But, once I learned that it was Kumara making the choice, then it all fell into place for me.  And then all of the ramifications of what it means to be human and what makes us human and who gets to make that decision . . . they all were made clear and I saw the story in a completely new way.

That was a similar reaction to me.  The captain knows she's dead. She's said she would choose to die.  And he doesn't kill her because she loves the ship?  Wha...?  But, yeah, the reveal that the narrator was the ship made that make sense.  And that also made it all the more interesting when she met the captain again afterward and the captain looks at her like "I'm not sure what I saw in you" because the spark that made her choose her entire path in life has been excised.


The procedure that Kumara electronically performed on the crew seemed to me more of a cure than a lobotomy (to quote the episode).  Certainly the Captain and Landvatter seemed to be the better for what was done.  Maybe I'm reading too much into it, but they seemed more at peace, more centred. 

Actually, to me, that made the analogy of a lobotomy more apt, at least if we consider the original understanding of lobotomies when they were routinely performed.  They were performed on patients who were exhibiting what others saw as behaviorial problems (some were schizophrenic and really had problems, others may have merely not fit into societal expectations).  The intended outcome of the procedure was to make them calmer people who can still function.  As far as a cursory Google search tells me, the results were extremely variable in practice, but calming and removing emotional bursts was the intended effect, but at the time it was seen as a cure for the underlying mental illness.

That meshes pretty well with Kumara's intent and with the effect that comes from it. The Heavens are not a problem because of what they are, but because they drive the Heaven's owner to strive for something.  After the operation, they no longer have the will to strive.  They're fine with how things are.  Sure, you could see it as a cure if you see unhappiness and discontent as a disease.  But I daresay unhappiness is a part of all of our existence, or at least the vast majority.  But unhappiness is not always a negative thing.  If I am unhappy, I can use that as an energy source to strive for better things--to work to improve the social order, to produce better art to share with the world, to explore, to discover, to accomplish something. If I'm always happy, then why not just... let things happen how they will happen.  If everyone did that, not much would happen, we'd probably all just starve to death because no one is making the food.  

Cure?  Perhaps.  But not without side effects.  If unquestioning and eternal happiness is what you want, then a lobotomy (or certain kinds of drugs) might be just the thing for that.

I found the twist -- that Kumara was the one who actually did this, that there was no "systems officer" -- a bit of a cop-out. I understand when she says that no human could've done all this in an hour, but the fact that it was the ship... That's where the story lost me. I would rather it have been an android/robotic crewmember (a la Data on TNG) who was forced to make these decisions.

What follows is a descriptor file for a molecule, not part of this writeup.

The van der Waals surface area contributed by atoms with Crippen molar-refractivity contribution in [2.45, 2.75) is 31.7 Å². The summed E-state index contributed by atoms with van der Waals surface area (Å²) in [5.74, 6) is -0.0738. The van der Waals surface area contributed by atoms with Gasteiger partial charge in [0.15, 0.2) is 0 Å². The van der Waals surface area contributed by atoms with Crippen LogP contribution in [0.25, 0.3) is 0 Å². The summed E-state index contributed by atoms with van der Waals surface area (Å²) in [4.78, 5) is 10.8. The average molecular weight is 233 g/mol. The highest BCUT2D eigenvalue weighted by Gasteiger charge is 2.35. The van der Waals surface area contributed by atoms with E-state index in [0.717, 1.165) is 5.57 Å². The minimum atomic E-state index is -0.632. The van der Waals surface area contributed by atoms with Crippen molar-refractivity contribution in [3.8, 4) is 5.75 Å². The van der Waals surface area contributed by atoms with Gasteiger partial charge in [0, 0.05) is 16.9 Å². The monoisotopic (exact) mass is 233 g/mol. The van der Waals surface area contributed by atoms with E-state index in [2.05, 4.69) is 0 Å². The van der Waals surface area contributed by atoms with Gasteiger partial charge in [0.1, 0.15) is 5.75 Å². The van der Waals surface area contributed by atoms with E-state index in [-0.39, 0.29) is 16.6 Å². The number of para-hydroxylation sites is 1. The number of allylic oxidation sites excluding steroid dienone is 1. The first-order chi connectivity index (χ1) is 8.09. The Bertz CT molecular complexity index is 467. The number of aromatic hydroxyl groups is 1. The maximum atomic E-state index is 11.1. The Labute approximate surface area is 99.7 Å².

I don't understand. Why would it be better to have an android/robotic crewmember?  Either way it would be an artificial intelligence trying to cope with a crippling decision.  I don't see the difference.
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« Reply #10 on: April 04, 2014, 10:33:56 AM »

I found the twist -- that Kumara was the one who actually did this, that there was no "systems officer" -- a bit of a cop-out. I understand when she says that no human could've done all this in an hour, but the fact that it was the ship... That's where the story lost me. I would rather it have been an android/robotic crewmember (a la Data on TNG) who was forced to make these decisions.

I don't understand. Why would it be better to have an android/robotic crewmember?  Either way it would be an artificial intelligence trying to cope with a crippling decision.  I don't see the difference.


Because then you have an outside force acting upon the ship itself, instead of the ship making the decision. Intelligent ship stories are a really hard sell for me; every space opera story I write, the ship doesn't have an AI.
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« Reply #11 on: April 04, 2014, 11:04:39 AM »

I found the twist -- that Kumara was the one who actually did this, that there was no "systems officer" -- a bit of a cop-out. I understand when she says that no human could've done all this in an hour, but the fact that it was the ship... That's where the story lost me. I would rather it have been an android/robotic crewmember (a la Data on TNG) who was forced to make these decisions.

I don't understand. Why would it be better to have an android/robotic crewmember?  Either way it would be an artificial intelligence trying to cope with a crippling decision.  I don't see the difference.


Because then you have an outside force acting upon the ship itself, instead of the ship making the decision. Intelligent ship stories are a really hard sell for me; every space opera story I write, the ship doesn't have an AI.

I on the other hand eat up ship AI stories like candies.  To each their own.  Smiley